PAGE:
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Journal Article

Molecular analysis of two novel missense mutations in the GDF5 proregion that reduce protein activity and are associated with brachydactyly type C

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http://pubman.mpdl.mpg.de/cone/persons/resource/persons50437

Mundlos,  S.
Research Group Development & Disease (Head: Stefan Mundlos), Max Planck Institute for Molecular Genetics, Max Planck Society;

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Citation

Stange, K., Thieme, T., Hertel, K., Kuhfahl, S., Janecke, A. R., Piza-Katzer, H., et al. (2014). Molecular analysis of two novel missense mutations in the GDF5 proregion that reduce protein activity and are associated with brachydactyly type C. Journal of Molecular Biology, 426(19), 3221-3231. doi:10.1016/j.jmb.2014.07.029.


Cite as: http://hdl.handle.net/11858/00-001M-0000-0025-B3EC-5
Abstract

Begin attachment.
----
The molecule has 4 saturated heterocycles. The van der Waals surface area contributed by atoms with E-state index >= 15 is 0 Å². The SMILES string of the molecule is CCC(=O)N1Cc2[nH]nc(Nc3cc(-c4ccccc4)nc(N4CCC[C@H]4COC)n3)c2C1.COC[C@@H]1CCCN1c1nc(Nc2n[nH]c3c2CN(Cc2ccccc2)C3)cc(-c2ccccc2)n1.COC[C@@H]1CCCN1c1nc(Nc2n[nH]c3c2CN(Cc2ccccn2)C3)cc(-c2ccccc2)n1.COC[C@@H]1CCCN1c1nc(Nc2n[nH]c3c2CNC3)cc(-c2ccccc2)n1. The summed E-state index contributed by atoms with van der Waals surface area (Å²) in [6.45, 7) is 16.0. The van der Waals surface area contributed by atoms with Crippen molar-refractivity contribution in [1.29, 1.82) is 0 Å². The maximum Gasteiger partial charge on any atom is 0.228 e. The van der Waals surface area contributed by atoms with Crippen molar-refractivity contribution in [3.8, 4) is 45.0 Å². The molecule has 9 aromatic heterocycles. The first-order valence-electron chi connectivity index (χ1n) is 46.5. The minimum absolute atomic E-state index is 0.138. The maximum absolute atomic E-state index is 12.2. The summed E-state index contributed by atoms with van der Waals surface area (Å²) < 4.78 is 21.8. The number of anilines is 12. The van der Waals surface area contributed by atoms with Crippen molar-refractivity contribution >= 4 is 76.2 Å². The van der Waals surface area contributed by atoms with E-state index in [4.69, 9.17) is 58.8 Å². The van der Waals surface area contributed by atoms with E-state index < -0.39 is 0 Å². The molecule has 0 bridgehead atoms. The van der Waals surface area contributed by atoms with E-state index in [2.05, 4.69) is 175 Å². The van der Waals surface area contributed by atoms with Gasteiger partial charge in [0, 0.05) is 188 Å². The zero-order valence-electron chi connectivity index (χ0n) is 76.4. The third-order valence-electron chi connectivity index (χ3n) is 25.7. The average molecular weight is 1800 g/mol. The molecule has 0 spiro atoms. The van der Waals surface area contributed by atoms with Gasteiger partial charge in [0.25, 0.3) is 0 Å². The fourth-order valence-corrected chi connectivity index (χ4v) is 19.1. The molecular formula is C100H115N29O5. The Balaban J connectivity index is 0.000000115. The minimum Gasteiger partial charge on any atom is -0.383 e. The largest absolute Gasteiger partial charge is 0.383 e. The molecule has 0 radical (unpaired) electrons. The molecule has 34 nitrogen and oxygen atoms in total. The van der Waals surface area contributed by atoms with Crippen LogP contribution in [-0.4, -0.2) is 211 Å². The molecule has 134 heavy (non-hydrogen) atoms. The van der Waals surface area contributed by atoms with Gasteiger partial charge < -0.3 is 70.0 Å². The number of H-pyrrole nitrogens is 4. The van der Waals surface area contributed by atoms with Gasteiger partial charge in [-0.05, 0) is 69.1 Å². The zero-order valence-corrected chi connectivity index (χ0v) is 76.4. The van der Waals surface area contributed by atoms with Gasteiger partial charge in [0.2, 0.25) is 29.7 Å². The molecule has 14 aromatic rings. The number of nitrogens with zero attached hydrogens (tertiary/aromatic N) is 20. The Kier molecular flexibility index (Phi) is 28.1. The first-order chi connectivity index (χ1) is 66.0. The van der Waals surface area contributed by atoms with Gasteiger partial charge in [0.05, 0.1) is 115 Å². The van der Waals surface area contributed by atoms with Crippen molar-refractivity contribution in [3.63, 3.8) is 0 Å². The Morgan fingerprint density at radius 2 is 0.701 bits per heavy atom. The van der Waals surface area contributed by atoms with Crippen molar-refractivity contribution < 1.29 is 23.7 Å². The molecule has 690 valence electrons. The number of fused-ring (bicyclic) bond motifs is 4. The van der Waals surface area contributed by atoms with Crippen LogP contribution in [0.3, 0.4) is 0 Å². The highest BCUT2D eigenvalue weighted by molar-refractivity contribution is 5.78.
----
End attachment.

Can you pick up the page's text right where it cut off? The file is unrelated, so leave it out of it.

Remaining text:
Growth and differentiation factor 5 (GDF5) plays a central role in bone and cartilage development by regulating the proliferation and differentiation of chondrogenic tissue. GDF5 is synthesized as a preproprotein. The biological function of the proregion comprising 354 residues is undefined. We identified two families with a heterozygosity for the novel missense mutations p.T201P or p.L263P located in the proregion of GDF5. The patients presented with dominant brachydactyly type C characterized by the shortening of skeletal elements in the distal extremities. Both mutations gave rise to decreased biological activity in in vitro analyses. The variants reduced the GDF5-induced activation of SMAD signaling by the GDF5 receptors BMPR1A and BMPR1B. Ectopic expression in micromass cultures yielded relatively low protein levels of the variants and showed diminished chondrogenic activity as compared to wild-type GDF5. Interestingly, stimulation of micromass cells with recombinant human proGDF5(T201P) and proGDF5(L263P) revealed their reduced chondrogenic potential compared to the wild-type protein. Limited proteolysis of the mutant recombinant proproteins resulted in a fragment pattern profoundly different from wild-type proGDF5. Modeling of a part of the GDF5 proregion into the known three-dimensional structure of TGFbeta1 latency-associated peptide revealed that the homologous positions of both mutations are conserved regions that may be important for the folding of the mature protein or the assembly of dimeric protein complexes. We hypothesize that the missense mutations p.T201P and p.L263P interfere with the protein structure and thereby reduce the amount of fully processed, biologically active GDF5, finally causing the clinical loss of function phenotype.